A Sydney veterinary clinic has issued a serious warning to pet owners about a rare virus that’s killing our pet dogs.
Leptospirosis is a disease that can prove fatal and is believed to be the cause of death for five dogs in Sydney. It can also be transferred to humans who come in contact with the infected dogs.
It is most commonly contracted if animals come into contact with puddles of water, soil or food has been contaminated with rat or mice urine.
After cases of leptospirosis were detected in the Surry Hills, Redfern Darlinghurst and surrounding areas, Vets on Crown in Surry Hills decided to post a warning for pet owners to their Facebook page.
“[We] are urging everyone in the Surry Hills and surrounding areas to consider getting your pets vaccinated against leptospirosis and to encourage your friends and family to contact their local vets to enquire about getting their pets vaccinated too,” they wrote.
Vets on Crown said that the most common symptoms to look out for in your pets initially included lethargy, vomiting, diarrhoea, excessive drinking or loss of appetite.
Treatment is available after contracting the disease but is very intense and not always successful, according to the clinic.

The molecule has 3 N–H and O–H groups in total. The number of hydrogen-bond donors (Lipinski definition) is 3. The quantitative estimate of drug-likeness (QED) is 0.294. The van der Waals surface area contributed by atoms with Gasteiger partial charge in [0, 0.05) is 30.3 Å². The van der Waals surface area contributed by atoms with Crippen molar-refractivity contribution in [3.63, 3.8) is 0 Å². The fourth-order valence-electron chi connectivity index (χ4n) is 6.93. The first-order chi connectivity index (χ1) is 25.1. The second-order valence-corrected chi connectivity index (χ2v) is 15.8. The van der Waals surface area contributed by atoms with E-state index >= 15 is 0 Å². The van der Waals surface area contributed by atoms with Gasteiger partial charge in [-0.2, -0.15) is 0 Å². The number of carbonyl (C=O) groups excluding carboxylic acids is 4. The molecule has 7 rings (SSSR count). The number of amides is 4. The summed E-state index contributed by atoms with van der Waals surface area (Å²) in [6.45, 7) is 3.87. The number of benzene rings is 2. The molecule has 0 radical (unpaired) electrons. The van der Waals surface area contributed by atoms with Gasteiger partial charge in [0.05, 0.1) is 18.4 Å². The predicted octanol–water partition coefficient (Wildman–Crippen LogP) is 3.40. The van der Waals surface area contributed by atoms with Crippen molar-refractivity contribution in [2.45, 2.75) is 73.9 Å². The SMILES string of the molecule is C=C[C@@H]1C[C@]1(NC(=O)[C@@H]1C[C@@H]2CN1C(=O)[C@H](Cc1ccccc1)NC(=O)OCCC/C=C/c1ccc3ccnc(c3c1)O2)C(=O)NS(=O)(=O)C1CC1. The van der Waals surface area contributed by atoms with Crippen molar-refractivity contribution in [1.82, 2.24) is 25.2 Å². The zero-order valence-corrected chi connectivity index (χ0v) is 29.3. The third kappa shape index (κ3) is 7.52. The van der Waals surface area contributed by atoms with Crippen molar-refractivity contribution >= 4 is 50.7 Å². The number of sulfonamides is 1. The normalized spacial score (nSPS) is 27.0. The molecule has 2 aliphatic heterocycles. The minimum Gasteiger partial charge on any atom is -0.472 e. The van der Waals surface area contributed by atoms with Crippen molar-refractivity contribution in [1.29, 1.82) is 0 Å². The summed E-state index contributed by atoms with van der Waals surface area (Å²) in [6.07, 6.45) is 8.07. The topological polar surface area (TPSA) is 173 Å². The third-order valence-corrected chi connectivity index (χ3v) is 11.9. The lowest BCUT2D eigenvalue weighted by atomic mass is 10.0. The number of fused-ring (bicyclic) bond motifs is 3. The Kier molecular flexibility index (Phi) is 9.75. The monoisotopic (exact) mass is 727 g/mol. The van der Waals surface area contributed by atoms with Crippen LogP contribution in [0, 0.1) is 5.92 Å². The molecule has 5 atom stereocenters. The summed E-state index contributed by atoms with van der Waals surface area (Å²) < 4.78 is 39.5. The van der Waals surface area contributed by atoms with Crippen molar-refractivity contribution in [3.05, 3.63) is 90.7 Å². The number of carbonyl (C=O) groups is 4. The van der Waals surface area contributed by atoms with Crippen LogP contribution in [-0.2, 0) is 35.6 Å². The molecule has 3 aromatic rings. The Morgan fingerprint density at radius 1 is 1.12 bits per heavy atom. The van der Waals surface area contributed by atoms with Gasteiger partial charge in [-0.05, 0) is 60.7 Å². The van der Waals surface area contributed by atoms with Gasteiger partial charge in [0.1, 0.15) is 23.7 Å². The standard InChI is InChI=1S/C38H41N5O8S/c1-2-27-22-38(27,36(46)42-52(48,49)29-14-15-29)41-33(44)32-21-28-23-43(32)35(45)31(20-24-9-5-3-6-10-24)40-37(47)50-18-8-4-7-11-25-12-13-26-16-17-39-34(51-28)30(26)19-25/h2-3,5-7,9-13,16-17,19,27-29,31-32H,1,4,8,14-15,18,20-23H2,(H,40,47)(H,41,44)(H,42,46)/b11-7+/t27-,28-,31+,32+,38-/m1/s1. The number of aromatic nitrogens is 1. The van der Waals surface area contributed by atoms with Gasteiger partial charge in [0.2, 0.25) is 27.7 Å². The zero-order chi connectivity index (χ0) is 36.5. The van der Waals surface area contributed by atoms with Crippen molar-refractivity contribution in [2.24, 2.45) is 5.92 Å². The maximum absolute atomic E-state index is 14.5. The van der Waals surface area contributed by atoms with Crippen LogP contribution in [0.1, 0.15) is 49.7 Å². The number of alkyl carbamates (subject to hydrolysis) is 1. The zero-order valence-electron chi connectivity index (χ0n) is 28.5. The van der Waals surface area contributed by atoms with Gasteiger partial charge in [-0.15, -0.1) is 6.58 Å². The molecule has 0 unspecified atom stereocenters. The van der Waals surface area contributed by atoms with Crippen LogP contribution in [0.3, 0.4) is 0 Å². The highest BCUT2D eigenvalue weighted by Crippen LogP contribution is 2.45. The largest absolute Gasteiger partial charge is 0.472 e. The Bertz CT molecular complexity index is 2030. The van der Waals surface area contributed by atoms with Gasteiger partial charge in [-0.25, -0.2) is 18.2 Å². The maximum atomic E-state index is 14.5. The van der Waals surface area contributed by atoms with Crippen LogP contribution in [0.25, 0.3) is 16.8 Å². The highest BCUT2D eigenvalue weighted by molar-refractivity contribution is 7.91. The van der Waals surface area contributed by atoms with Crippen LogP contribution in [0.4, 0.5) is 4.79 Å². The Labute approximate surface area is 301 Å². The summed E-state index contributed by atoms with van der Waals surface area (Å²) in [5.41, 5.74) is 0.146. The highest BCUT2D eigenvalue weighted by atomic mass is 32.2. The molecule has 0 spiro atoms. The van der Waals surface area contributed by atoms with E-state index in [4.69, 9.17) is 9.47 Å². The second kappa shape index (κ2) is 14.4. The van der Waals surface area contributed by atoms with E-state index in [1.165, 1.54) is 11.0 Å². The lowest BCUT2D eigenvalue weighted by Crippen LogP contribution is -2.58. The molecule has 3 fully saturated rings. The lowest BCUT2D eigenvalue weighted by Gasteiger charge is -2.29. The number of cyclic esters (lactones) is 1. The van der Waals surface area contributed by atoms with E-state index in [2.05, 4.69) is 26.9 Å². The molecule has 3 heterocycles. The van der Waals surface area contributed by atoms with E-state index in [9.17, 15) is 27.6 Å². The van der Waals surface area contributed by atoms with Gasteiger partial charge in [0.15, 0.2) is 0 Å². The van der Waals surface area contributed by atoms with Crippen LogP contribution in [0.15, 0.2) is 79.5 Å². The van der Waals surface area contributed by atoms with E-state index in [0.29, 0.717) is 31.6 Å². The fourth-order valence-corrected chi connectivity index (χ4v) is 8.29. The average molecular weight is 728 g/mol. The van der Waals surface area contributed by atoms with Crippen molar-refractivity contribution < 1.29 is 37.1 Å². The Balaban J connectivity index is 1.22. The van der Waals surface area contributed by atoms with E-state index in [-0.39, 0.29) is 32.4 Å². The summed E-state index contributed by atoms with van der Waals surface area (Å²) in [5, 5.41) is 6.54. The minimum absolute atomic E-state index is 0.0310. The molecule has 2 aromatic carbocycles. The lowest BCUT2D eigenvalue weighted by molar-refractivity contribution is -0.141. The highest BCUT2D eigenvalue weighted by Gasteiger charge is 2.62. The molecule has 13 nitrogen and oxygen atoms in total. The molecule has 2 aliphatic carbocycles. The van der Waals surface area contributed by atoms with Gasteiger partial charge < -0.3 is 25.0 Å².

“Leptospirosis is a bacteria which can rapidly multiply once it has entered the bloodstream and tissue – which if untreated can result in kidney failure, liver damage and/or even death,” the post continued.
“While typically your cats and dogs would be most at risk, it is also zoonotic, able to infect animals and humans alike.”
According to another Veterinary clinic, Potts Point Vet, two cases of the disease in Surry Hills recently came about after both dogs frequented the same park, Ward Park on Devonshire St.
Vets on Crown concluded their warning by saying that is you feel like you’re in an at risk area, to speak with your local vet immediately about vaccinating against the dangerous virus.
“And if your pet or an animal you have been in contact with has been diagnosed with Leptospirosis we also advise you to visit your local GP due to risk of zoonosis.”